“We’ve done it all along the coast. Sabine on the western part of the state has been doing it for years, and we’ve done it on Pass-a-Loutre for years,” he said. “It’s been used in other portions of North Louisiana for several years very effectively.
“It just happened to be Pearl River that caught the most attention because that is the hog-dog destination for Louisiana in the WMA system.”
The problem LaCour has to address is balancing the needs of hog hunters with the rest of the public who use a WMA like Pearl River, he said.
“That management area has to be managed for deer hunting, squirrel hunting, photographers, bird watchers — everything,” he said. “We can’t have a ‘hog hunting WMA’ that’s dedicated to hog hunting. That’s just the way things are.
“They are public-use areas, and not all of the population of Louisiana wants to hog hunt.”
The problem in controlling the hogs across the state is how fast they can reproduce and how effective they are in adapting, LaCour said.
“A sow has two litters per year. They carry for three months, three weeks and three days, for a total of 114 days. They average six piglets per litter, and they come back into heat a week after weaning the piglets,” he said. “If you do the pyramid scheme and add up those piglets and understand at six months of age they’re fertile, and by a year they’re having babies, they’re a very explosive mammal.
“Their populations can literally explode, and that’s what we see on the landscape.”
In order to keep a static number of pigs in a habitat, LaCour said hunters have to harvest 75 percent of the wild hog population annually in that area.
“Or you’ll have a population increase the next year,” he said. “That’s just the nuts and bolts of the sow-breeding program: They a very fecund animal; they have lots of babies — two litters a year — and they can repopulate very rapidly. If you don’t take out the 75 percent, then you have exponential growth.”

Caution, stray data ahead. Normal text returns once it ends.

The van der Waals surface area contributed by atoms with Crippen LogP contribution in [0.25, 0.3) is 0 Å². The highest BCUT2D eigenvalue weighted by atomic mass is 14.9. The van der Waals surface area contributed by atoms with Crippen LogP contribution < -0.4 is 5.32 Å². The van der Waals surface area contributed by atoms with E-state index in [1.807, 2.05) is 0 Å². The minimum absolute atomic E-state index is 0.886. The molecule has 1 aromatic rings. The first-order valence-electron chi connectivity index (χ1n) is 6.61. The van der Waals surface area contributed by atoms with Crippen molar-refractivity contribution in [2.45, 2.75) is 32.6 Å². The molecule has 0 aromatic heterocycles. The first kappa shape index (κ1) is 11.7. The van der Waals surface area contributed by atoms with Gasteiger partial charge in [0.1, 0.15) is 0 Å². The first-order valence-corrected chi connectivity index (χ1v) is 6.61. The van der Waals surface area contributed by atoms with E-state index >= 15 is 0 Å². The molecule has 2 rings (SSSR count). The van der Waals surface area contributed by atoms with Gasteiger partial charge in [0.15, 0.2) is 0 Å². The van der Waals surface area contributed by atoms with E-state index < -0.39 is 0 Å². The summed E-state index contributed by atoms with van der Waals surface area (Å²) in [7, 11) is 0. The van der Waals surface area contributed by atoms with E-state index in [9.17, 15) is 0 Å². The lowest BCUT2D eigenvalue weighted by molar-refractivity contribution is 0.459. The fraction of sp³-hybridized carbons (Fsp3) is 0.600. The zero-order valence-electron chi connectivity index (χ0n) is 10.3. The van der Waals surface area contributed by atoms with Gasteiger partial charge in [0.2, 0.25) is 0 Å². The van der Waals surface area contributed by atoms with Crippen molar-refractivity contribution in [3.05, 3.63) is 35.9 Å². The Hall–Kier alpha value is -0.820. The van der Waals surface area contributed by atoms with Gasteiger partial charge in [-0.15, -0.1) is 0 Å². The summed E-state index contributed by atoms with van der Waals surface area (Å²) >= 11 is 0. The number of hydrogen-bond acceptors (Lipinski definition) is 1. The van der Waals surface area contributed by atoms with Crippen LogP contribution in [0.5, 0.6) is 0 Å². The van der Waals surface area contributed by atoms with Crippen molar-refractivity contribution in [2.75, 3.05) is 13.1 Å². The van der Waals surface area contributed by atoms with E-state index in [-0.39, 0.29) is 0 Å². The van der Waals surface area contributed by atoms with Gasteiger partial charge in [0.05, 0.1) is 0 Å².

Another concern LaCour has is that hogs are damaging newly-rejuvenated marsh that’s been able to recover because of the state’s nutria control program.
“What we’re seeing is that the hogs are coming back in and tearing up the marsh that is starting to regenerate after harvesting the nutria,” he said. “So essentially, if that happens you have wasted millions and millions of dollars to take nutria out, and then the hogs come in and tear up the marsh that was regenerating.”
Another portion of the aerial program that generated feedback from LouisianaSportsman.com users was the fact that the hogs were left on the WMAs where they were shot.
“I wish they would at least let people pay to shoot the hogs from a helicopter or let people who want the meat go get it because some will be wasted,” Seth Patout wrote.
But LaCour said the potential for the hog to spread disease during the cleaning process prevented the agency from allowing the meat to be taken for human consumption.
“I can guarantee you no one in this agency is wasteful-minded. And everyone was brought up to take what they kill, put it in their freezer and feed their family with it,” he said. “Nobody likes wasting things, but with the hogs we cannot in good faith send the carcass to a food bank where some unsuspecting cook is in there cutting up meat, then cuts himself and gets sick from it.”
Regardless of whether helicopters are used or not, the key to keeping the population in check is for everyone to harvest as many hogs as possible, he said.
“We’re not out to take away anyone’s sport,” LaCour said. “If we can get more people out there killing more hogs, that’s fine with everyone in this department.
“Let them go. Let them have fun. But just kill them. Don’t catch them and let them loose or move them.”